Published in the October 2017 issue of Fleet Affiliation
With any operation, it is imperative to look at procedures to ensure they are working optimally. Preventative maintenance (PM) is often categorized as, “If it’s not broken, don’t fix it.” As technology changes, and subsequently truck design, an effective PM program will change as well. A concrete PM program reduces downtime and keeps repair costs to a minimum. Poorly defined programs and policies are expensive — in terms of time and money. Periodically reviewing and optimizing PM programs can reduce costs and increase a fleet’s efficiency.
More than an oil change
Many people who do not understand fleets often equate a fleet’s PM program with a personal vehicle’s stop for a quick lube. They fail to understand the cost associated with a quality program as compared to time and money savings. First, any organization’s PM program should begin with the manufacturers’ recommended and required maintenance — then build from there. Fleet managers should assess several areas in order to create a successful PM program.
Data is often the building block of cost savings. Vehicle design typically begins with data. Additionally, it plays a critical role in defining a PM platform. The first question to consider: Are you collecting the right information to make educated decisions? For example, a record indicating “suspension work” is not detailed enough. Records need to include condition and a correction, allowing fleet managers to begin looking at trends. The records should include, at minimum, the vehicle’s make and model, date and mileage at time of service, and a list of specific components that were serviced.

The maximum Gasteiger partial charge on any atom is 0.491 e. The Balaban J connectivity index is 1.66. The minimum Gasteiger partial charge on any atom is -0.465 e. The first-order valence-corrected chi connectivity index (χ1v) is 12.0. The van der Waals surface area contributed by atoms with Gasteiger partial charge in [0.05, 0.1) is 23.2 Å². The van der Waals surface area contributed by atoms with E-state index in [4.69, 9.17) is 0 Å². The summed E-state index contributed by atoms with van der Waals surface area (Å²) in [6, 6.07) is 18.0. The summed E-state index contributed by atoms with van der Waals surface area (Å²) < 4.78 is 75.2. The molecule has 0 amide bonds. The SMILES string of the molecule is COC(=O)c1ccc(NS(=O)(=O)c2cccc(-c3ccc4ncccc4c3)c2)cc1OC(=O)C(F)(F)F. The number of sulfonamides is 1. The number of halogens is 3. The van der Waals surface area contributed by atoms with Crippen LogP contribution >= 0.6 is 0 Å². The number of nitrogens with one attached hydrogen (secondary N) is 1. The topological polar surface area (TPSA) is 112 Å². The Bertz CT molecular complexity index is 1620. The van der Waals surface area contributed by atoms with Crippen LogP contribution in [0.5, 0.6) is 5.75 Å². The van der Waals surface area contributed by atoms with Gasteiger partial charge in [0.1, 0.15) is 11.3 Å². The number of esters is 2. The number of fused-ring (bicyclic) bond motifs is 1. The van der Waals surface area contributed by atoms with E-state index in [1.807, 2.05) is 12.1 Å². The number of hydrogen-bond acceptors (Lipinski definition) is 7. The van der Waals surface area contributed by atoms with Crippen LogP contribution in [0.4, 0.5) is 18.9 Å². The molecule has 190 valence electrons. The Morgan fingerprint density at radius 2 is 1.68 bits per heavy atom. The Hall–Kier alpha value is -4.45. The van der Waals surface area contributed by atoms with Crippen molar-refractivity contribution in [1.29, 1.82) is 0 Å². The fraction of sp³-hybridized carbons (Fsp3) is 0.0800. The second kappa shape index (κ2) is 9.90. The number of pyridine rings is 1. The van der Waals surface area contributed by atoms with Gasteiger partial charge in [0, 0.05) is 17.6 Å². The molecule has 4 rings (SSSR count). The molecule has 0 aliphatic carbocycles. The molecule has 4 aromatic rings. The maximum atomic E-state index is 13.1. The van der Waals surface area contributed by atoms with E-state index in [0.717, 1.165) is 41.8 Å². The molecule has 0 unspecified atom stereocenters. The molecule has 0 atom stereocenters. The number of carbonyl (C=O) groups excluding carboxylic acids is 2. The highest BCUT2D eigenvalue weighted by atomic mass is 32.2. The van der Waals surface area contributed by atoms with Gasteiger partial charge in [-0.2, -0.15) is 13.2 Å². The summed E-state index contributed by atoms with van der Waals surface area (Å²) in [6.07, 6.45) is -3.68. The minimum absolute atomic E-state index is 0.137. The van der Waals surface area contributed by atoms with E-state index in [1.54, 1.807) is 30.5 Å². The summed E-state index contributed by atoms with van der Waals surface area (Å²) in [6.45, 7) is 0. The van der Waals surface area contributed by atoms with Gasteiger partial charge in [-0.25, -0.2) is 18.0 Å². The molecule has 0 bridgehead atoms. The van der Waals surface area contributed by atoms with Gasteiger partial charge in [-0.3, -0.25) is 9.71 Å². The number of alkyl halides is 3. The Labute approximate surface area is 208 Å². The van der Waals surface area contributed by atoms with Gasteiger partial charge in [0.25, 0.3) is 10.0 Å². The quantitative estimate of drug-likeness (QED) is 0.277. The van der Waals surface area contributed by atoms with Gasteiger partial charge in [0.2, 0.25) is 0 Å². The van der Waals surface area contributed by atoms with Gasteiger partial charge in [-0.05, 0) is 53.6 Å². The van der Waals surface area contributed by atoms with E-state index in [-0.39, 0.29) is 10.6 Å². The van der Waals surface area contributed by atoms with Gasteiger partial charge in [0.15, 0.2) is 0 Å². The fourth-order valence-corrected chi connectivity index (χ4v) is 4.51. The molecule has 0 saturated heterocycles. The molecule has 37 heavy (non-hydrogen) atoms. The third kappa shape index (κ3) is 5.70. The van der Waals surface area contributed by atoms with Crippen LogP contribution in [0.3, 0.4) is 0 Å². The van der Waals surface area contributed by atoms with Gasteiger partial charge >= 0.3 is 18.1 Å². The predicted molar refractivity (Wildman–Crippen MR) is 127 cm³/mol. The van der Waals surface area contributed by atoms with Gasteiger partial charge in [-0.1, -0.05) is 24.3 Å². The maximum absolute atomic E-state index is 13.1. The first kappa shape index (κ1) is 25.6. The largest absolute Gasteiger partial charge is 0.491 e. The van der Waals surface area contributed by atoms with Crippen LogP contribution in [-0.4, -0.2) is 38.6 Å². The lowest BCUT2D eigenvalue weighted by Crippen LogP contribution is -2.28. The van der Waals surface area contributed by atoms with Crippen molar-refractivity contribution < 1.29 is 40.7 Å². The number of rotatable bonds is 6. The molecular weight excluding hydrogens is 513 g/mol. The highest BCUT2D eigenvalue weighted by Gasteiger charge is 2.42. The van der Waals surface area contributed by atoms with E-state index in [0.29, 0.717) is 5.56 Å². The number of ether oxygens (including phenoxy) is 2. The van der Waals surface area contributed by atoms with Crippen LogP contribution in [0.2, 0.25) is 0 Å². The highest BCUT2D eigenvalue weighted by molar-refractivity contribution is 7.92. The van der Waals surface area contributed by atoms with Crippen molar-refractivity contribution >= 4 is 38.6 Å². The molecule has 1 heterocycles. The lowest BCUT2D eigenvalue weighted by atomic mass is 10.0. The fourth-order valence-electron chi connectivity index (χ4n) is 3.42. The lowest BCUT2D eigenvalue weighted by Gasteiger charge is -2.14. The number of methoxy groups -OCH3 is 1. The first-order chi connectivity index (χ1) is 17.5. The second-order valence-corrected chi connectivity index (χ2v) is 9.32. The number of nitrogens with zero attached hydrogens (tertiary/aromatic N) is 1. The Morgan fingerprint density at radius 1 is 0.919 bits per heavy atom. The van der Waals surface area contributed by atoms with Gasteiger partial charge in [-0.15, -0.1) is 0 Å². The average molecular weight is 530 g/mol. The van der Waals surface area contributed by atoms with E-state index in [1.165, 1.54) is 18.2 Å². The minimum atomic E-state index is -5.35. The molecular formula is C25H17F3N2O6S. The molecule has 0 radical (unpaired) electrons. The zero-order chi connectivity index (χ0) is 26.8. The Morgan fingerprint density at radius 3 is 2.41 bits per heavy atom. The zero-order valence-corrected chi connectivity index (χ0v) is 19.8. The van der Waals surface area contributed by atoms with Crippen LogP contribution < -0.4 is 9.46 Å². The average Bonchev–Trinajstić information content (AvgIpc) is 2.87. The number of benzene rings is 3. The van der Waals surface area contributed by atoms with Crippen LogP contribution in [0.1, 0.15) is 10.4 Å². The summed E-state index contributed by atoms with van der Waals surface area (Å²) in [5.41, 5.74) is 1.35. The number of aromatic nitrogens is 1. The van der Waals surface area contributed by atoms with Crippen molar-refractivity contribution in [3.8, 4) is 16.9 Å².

All the data in the world is useless until it is analyzed. Data sitting idle can lead to lost opportunities. Taking time to examine data can lead to cost savings in a PM program. Data revealing unscheduled maintenance required between PM intervals is a red flag. It is imperative to identify trends. If there are inclinations of particular failures on certain vehicles, this is an indicator that something should be adjusted to a PM program. In addition, look at vehicle operating environments and unscheduled repair trends. One generic PM program will not work efficiently for all vehicles in a fleet.
NTEA member fleets also have access to our technical services division who can help them with weight distribution calculations, chassis specification issues, and other similar questions. An NTEA fleet membership is for your entire organization and is extremely cost effective. Small fleets (100 or fewer work trucks) can avail themselves of all of the NTEA’s services, including both engineering and regulatory questions for only $300 per year. For larger fleets (over 100 trucks) the annual membership fee is only $600 per year.
Big data can also assist fleet managers with predictive maintenance. With many moving parts operating in harsh environments, components eventually wear out and fail. Using your specific fleet data, you can calculate component’s average service life. For example, if your data is showing that after 85,000 miles, specific component X on vehicle Y fails, a PM schedule could be built to replace component X at the scheduled service prior to the predicted failure. This equates to one less breakdown and one less unscheduled service call — in turn reducing downtime and unscheduled expenses.
Attention fleet managers: You may have recently received a link to NTEA’s annual Fleet Purchasing Outlook Survey. Please set aside less than 10 minutes to complete the questionnaire. If you did not receive it, and would like to participate, please contact NTEA Senior Director of Fleet Relations George Survant at 248-479-8191 or email@example.com.